SAGA localizes to different genes in muscle and neurons of late stage Drosophila embryos, and the number of genes bound by the complex in each tissue correlates with the number of transcription factors associated with the complex. These findings indicate that the differential localization of SAGA may be regulated by its association with different transcription factors in different cell types. A number of studies have found that transcription factor-binding sites tend to be clustered within the fly genome. This observed colocalization of transcription factors, together with the current data showing the association of SAGA with a large number of different transcription factors, indicates that multiple transcription factors might be involved in recruiting SAGA to its target genes (Weake, 2011).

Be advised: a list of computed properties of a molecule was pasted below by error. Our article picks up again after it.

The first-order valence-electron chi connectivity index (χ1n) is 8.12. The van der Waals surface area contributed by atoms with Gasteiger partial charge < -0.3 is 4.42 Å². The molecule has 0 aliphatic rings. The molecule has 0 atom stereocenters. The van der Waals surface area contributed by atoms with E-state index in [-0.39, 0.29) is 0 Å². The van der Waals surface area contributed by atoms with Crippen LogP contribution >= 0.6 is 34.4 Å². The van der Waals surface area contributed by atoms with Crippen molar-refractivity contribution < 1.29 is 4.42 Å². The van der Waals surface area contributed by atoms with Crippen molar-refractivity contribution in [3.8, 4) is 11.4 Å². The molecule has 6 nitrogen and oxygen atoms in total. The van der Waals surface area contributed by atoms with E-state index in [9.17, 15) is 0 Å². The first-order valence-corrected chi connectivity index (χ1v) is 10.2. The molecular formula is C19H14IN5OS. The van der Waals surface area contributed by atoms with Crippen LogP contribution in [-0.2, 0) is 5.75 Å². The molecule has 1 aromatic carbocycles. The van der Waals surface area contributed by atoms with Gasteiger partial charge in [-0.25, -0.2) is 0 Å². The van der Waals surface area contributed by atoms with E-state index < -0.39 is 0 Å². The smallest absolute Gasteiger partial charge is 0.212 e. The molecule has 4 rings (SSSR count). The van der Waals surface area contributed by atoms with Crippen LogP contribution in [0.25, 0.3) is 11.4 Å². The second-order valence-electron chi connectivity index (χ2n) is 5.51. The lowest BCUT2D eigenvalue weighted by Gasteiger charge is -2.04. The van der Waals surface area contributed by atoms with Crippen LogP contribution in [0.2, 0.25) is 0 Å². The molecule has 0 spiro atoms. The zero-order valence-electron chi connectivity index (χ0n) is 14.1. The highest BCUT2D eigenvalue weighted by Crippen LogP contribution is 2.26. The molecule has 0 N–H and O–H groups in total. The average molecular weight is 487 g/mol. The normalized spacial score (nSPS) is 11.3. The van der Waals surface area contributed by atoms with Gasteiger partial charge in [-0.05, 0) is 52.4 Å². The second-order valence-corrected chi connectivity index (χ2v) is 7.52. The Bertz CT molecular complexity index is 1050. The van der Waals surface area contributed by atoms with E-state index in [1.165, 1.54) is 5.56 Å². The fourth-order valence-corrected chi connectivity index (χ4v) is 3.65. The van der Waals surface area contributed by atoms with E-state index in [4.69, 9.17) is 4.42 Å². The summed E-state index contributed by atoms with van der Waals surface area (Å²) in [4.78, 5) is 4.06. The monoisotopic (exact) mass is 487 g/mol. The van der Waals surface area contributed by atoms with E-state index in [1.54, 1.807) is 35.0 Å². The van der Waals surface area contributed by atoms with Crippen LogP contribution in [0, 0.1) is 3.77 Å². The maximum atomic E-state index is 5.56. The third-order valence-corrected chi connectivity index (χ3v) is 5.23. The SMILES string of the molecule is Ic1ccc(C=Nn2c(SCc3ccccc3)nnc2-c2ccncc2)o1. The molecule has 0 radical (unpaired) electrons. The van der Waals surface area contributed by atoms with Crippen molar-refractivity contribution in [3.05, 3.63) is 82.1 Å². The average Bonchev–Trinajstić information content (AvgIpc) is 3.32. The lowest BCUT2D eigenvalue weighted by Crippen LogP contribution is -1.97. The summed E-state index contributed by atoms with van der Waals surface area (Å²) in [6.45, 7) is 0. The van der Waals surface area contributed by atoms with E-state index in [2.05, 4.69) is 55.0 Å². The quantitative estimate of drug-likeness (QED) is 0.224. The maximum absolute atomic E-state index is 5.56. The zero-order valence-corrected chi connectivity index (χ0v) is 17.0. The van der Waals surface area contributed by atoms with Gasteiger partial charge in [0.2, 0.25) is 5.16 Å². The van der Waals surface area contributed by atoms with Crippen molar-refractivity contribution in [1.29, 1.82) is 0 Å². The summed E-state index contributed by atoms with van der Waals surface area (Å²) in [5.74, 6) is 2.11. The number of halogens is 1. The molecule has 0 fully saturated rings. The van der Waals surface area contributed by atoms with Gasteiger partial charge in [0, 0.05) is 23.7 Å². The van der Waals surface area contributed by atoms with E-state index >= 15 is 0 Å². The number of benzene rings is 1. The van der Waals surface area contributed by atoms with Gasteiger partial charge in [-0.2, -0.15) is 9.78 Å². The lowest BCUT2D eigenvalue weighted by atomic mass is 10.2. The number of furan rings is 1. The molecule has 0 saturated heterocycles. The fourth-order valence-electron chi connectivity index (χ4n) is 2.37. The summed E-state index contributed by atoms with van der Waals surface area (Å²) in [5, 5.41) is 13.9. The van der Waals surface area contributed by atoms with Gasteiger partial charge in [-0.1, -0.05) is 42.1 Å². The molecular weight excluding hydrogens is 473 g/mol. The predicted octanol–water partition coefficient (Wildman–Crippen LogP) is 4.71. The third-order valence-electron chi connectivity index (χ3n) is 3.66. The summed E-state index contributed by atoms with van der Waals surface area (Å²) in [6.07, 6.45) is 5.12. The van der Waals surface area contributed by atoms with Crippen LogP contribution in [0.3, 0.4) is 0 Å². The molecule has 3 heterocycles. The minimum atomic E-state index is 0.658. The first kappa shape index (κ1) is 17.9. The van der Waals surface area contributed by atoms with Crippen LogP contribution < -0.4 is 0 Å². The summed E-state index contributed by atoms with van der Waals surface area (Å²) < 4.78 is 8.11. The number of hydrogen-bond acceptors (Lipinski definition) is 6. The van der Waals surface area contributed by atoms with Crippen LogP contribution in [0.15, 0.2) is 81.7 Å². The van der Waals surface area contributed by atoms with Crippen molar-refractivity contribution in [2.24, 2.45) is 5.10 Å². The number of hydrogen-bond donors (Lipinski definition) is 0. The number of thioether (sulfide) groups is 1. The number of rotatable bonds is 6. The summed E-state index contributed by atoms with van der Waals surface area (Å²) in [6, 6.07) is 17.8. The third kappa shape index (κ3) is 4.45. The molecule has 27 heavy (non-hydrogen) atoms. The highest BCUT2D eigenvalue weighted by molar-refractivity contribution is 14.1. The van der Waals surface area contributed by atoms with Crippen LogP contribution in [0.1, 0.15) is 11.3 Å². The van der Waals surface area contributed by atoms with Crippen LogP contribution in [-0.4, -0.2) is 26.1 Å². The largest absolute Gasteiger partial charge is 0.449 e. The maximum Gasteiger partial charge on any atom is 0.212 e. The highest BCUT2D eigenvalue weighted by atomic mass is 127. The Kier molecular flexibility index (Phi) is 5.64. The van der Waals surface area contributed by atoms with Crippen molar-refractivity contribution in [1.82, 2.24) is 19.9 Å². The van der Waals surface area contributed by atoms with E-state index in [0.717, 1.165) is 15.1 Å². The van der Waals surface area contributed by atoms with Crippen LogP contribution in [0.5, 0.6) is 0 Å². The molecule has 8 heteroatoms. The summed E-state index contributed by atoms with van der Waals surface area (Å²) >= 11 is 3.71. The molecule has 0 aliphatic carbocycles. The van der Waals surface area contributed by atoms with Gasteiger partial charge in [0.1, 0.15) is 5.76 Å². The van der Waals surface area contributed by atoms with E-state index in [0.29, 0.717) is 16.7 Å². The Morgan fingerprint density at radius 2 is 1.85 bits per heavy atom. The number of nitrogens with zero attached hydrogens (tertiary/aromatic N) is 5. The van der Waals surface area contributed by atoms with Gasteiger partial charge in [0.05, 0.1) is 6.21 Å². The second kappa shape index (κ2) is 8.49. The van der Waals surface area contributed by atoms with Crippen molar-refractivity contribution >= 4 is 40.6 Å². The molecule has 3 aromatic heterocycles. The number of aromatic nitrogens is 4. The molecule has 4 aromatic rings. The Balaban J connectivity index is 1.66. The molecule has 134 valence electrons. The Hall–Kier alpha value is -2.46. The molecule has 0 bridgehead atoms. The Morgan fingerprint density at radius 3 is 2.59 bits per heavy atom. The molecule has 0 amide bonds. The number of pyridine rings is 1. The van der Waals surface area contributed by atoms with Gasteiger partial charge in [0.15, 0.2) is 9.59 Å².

SAGA is present at the promoter-proximal pause site together with Pol II at genes that are stalled or infrequently transcribed. The presence of SAGA together with paused Pol II is consistent with a role for SAGA in post-initiation deubiquitination of H2B, which has been shown in yeast to be important for phosphorylation of Ser-2 of the Pol II CTD and its subsequent transition into transcription elongation. In flies, phosphorylation of Ser-2 of the Pol II CTD by P-TEFb is also required for release of the paused polymerase into transcription elongation. Hence, the strong colocalization of SAGA with polymerase that has initiated transcription but is paused prior to elongation suggests a prominent function for SAGA in regulating tissue-specific gene expression at a step occurring post-initiation in metazoans. Consistent with the possibility, it was observe that the SAGA-bound genes that are most dependent on its ubiquitin protease activity for full expression are preferentially expressed in a specific tissue (Weake, 2011).